The court may deny or continue a motion for summary judgment to permit discovery when an opposing party shows by affidavit that without the proposed discovery it cannot present facts essential to justify the party's opposition. Fed. R. Civ. P. 56(f). Rule 56(f) provides:

Should it appear from the affidavits of a party opposing the motion that the party cannot for reasons stated present by affidavit facts essential to justify the party's opposition, the court may refuse the application for judgment or may order a continuance to permit affidavits to be obtained or depositions to be taken or discovery to be had or may make such other order as is just. Fed. R. Civ. P. 56(f). This standard requires the party seeking a continuance to "identify by affidavit the specific facts that further discovery would reveal, and explain why those facts would preclude summary judgment." Tatum v. City and County of San Francisco, 441 F.3d 1090, 1100 (9th Cir. 2006). Plaintiff's request appears directed at his allegations of excessive force; i.e., that defendants Bortle, Davey, Dittman, Erlich, Fleming, Givich, Kalbach, Kramer, St. Andre and Williams used excessive force against him and that defendant Johnson failed to protect him against this use of force. Plaintiff asserts that a continuance is necessary while he obtains the following: (1) a July 8, 2004, log that would identify the prisoners who plaintiff alleges were initially present in the room where plaintiff was attacked, but forced to leave before the attack occurred; (2) a Fair Labor Standards Act ("FLSA") sign in/out sheet showing the name of an officer plaintiff believes was forced to leave the office before defendants attacked him; (3) documents showing where in the prison defendant Fleming was on duty July 8, 2004; (4) prison investigative reports concerning plaintiff's allegations that defendants attacked him; (5) an un-redacted copy of defendant Johnson's incident report about the attack; (6) plaintiff's administrative appeals filed concerning defendants' conduct; (7) copies of operational procedures applicable to the investigation of staff misconduct; (8) plaintiff's correspondence with prison officials concerning plaintiff's claims in this action; (9) an opportunity to review the video tape taken following defendants' attack on plaintiff; (10) the state court docket number of a case about defendant Davey's alleged involvement in covering up an investigation of misconduct at High Desert State Prison; (11) documents evidencing defendant Davey's suspension for covering up this investigation; (12) records about prisoners' complaints and lawsuits filed against the defendants; (13) a copy of plaintiff's complaint in this action and the attachments thereto.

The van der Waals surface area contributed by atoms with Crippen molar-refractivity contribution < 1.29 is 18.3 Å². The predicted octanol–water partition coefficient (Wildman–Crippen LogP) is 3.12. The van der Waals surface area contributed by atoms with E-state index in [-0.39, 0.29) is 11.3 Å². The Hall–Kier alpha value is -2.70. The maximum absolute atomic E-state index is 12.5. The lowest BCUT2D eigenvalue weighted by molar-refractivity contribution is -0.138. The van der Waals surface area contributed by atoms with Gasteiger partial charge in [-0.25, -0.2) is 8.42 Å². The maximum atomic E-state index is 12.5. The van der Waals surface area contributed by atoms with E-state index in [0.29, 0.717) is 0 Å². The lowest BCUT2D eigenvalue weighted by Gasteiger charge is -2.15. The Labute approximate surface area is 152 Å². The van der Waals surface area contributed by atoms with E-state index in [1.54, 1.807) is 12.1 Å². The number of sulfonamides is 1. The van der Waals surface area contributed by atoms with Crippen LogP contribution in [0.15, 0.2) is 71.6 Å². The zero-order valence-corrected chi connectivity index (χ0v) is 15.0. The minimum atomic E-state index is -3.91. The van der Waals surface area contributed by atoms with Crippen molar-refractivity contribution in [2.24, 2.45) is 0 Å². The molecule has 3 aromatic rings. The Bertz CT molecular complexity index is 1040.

While plaintiff has presented an extended laundry list of documents he would request in further discovery, he fails to satisfy his burden to demonstrate that any may reveal information material to his defeating summary judgment. With respect to the investigative reports, incident reports, administrative appeals, correspondence with prison officials, a state court docket number in an unrelated action against defendant Davey, documents evidencing defendant Davey's alleged suspension, the video and records about others prisoners complaints and lawsuits filed against the defendants, he does not allege what specific facts these items will reveal and how they would defeat summary judgment. Neither, of course, has he explained why these facts are essential to oppose defendants' motion for summary judgment. He asserts that the holding cell log will identify the prisoners who defendants instructed to leave the program office before they allegedly attacked plaintiff. Because, as plaintiff alleges, the prisoners were made to leave the room before the incident in question, they did not witness whatever happened. Plaintiff does not explain why the fact of their having been present and being made to leave is essential to opposing the motion for summary judgment. Neither does he allege what facts these prisoners might reveal that is relevant to this action or why these facts are essential to his opposition to the pending motion.